The Royal Free London NHS Foundation Trust have had a state of the art PET/CT scanner since the second quarter of 2013. PET/CT is an innovative nuclear medicine diagnostic technique combining functional and anatomical information. Radiation from a tracer is detected by a ring of detectors (PET: functional information) and fused with anatomical information from the CT scan. The most widely used tracer is fluorodeoxyglucose (FDG). It is an analogue of sugar and is taken up by cancer cells and inflammation. The main applications are in oncology, inflammatory and infectious diseases, neurology and cardiology.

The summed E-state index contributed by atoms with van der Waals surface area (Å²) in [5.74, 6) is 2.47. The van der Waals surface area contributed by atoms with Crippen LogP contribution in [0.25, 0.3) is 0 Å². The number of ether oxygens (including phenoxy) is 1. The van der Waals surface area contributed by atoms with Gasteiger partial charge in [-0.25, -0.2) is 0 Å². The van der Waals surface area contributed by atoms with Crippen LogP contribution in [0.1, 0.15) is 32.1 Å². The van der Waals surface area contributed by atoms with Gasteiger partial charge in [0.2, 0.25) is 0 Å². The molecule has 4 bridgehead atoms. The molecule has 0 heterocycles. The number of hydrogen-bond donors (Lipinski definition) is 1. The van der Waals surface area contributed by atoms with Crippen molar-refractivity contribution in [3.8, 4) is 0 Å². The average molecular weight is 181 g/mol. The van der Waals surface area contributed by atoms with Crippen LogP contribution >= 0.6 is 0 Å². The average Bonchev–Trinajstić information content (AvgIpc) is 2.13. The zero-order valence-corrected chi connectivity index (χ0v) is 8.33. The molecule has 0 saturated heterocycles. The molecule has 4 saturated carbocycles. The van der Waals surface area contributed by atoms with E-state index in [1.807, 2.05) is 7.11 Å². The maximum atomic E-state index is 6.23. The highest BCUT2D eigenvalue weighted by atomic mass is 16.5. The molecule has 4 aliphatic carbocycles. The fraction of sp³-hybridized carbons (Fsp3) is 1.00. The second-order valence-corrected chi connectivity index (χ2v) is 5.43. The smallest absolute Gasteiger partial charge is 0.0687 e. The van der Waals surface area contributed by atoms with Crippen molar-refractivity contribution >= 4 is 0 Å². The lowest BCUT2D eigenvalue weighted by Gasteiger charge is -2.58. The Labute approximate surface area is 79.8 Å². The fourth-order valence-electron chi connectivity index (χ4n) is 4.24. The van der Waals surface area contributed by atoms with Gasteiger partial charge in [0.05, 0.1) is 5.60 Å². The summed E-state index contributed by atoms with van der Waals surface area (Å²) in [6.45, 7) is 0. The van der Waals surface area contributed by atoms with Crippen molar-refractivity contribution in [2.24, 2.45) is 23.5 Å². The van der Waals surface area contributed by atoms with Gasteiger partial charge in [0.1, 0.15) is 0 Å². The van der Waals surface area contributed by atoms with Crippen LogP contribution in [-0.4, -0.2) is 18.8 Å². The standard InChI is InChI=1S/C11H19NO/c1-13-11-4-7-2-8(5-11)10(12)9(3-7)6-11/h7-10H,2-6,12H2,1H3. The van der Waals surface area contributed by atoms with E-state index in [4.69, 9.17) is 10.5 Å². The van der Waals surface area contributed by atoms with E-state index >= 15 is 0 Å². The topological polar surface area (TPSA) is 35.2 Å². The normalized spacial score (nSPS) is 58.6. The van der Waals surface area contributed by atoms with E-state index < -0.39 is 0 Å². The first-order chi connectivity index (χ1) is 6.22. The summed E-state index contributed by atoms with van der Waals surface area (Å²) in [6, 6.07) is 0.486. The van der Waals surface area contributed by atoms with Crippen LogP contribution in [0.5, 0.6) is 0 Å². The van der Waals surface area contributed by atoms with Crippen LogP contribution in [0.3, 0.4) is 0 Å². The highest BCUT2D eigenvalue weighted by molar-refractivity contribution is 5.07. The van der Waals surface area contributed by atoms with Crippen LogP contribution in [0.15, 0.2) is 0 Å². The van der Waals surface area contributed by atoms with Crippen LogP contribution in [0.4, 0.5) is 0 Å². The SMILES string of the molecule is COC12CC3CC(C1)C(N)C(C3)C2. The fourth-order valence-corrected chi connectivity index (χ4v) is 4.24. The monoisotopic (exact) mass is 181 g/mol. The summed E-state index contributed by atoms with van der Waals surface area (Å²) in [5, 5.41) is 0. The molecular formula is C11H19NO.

The nuclear medicine department opened the new PET centre in May 2013. We use a range of tracers to provide dedicated high quality imaging to our patients including FDG, gallium dotatate and flourocholine. We also scan cancer patients and patients with inflammatory and infectious conditions. Future developments may include brain PET imaging.
Today the Royal Free Tissue Viability and Therapy Teams will be visiting wards and working with all staff to challe… twitter.com/i/web/status/1…